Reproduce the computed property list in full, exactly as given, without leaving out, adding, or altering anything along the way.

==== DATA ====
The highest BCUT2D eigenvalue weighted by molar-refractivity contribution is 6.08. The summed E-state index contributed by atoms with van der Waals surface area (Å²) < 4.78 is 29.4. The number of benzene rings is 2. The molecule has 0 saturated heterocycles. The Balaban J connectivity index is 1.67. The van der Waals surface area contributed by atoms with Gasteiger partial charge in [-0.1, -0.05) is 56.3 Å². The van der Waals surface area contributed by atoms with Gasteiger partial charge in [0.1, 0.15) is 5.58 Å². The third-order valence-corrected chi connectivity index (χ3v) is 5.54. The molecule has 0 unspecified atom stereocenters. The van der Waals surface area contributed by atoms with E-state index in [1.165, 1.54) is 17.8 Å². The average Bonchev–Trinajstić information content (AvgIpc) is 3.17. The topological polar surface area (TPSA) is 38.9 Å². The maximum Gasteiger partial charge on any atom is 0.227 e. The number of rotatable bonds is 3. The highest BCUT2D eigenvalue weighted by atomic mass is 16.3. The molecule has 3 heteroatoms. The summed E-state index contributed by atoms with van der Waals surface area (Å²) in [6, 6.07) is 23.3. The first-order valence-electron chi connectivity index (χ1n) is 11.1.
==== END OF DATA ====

The highest BCUT2D eigenvalue weighted by molar-refractivity contribution is 6.08. The summed E-state index contributed by atoms with van der Waals surface area (Å²) < 4.78 is 29.4. The number of benzene rings is 2. The molecule has 0 saturated heterocycles. The Balaban J connectivity index is 1.67. The van der Waals surface area contributed by atoms with Gasteiger partial charge in [-0.1, -0.05) is 56.3 Å². The van der Waals surface area contributed by atoms with Gasteiger partial charge in [0.1, 0.15) is 5.58 Å². The third-order valence-corrected chi connectivity index (χ3v) is 5.54. The molecule has 0 unspecified atom stereocenters. The van der Waals surface area contributed by atoms with E-state index in [1.165, 1.54) is 17.8 Å². The average Bonchev–Trinajstić information content (AvgIpc) is 3.17. The topological polar surface area (TPSA) is 38.9 Å². The maximum Gasteiger partial charge on any atom is 0.227 e. The number of rotatable bonds is 3. The highest BCUT2D eigenvalue weighted by atomic mass is 16.3. The molecule has 3 heteroatoms. The summed E-state index contributed by atoms with van der Waals surface area (Å²) in [6, 6.07) is 23.3. The first-order valence-electron chi connectivity index (χ1n) is 11.1.